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Giving Up and Going On

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You are most likely to see Gorse people sitting in doctors' waiting offices. Often they have friends and relatives with them. You may hear the other person saying, "My friend told me that Dr. X has worked miracles with people in your condition." The Gorse person says nothing, and his face doesn't brighten with even a hint of hope.

The classic Gorse scenario involves people who suffer chronic diseases. They will have gone to many practitioners for treatment„always without success„and continue to go only for the sake of still-hopeful friends and family members. The Gorse individual has given up.

In Bach Flower Essence literature Gorse is described in relationship to chronic physical conditions, but I have counseled people whose chronic imbalance was mental, emotional, or spiritual. I had a client, who'd been working for years to increase her self-esteem, and had concluded that it was impossible. I recommended Larch, for the fundamental self-esteem issue and Gorse for the feeling of hopelessness.

I view the Gorse condition as any imbalance about which someone has given up hope. This state thus assumes the dimensions of a vicious cycle, for feelings of hopelessness perpetuate and deepen the chronic imbalance.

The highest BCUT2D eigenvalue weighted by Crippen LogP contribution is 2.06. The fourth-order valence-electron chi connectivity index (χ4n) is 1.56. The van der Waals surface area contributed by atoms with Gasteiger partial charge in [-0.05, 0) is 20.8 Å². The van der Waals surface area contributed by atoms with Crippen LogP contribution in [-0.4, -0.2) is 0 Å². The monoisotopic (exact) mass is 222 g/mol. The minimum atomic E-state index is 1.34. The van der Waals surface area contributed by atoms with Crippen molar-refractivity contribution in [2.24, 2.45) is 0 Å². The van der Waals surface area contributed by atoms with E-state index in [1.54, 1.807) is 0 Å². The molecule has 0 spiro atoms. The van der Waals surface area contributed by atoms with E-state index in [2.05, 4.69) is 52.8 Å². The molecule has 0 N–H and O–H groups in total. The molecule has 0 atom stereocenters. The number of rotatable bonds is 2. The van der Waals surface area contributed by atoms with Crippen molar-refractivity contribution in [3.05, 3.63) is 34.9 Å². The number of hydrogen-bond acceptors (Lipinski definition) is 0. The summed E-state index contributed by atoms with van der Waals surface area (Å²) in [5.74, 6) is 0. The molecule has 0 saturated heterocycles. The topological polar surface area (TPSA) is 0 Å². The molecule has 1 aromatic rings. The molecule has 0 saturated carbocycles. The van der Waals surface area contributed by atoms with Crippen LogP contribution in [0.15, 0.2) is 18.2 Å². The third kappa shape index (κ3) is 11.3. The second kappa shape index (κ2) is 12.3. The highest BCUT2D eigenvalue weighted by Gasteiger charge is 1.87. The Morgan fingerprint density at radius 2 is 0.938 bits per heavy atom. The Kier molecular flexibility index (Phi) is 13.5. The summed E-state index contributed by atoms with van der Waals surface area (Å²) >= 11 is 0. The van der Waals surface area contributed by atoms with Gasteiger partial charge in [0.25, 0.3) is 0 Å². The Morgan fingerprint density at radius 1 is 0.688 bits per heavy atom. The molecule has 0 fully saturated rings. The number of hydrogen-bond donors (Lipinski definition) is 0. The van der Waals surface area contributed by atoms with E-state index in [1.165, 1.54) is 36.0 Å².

Ill Health Benefits

Upon first glance, the Gorse individual appears to be a victim, helpless in the grips of a chronic condition, despite his/her valiant efforts to find help. If we look for deeply we can see how this condition meets the victim's needs.

One of these needs is for love and attention. When dear ones search for yet another doctor or cure, they are being nurturing and demonstrating their care and concern.

Also, any chronic condition provides useful protections. It would be cruel, for example, to criticize someone who's chronically depressed. The Gorse parent who is in poor health can't be expected to go on an overnight camping trip with her daughter's Girl Scout Trip.

On a deeper level the physical or other conditions of Gorse people protect them from challenges and growth, from taking risks, from possibly failing, from being afraid of the unknown.

Golden Gorse

Out of Nature's great wisdom, the gorse flower, like the mustard flower (for depression of unknown origins) is a radiant yellow hue. To see it growing on a hillside in England or Ireland is cause for cheerfulness.

Its results when taken internally are similar. The individual who takes Gorse usually ceases to look exclusively outward for help and becomes in touch with his own internal resources. He develops a new faith in the future, and often subtle healing methods, such as Reiki, have a positive effect on his well-being. Physical conditions may often be alleviated. If they are not they assume less importance.

When the chronic condition is other than physical the change may be even more dramatic. The quality of strength and hope can lead people to move forward in their lives with great courage and determination.

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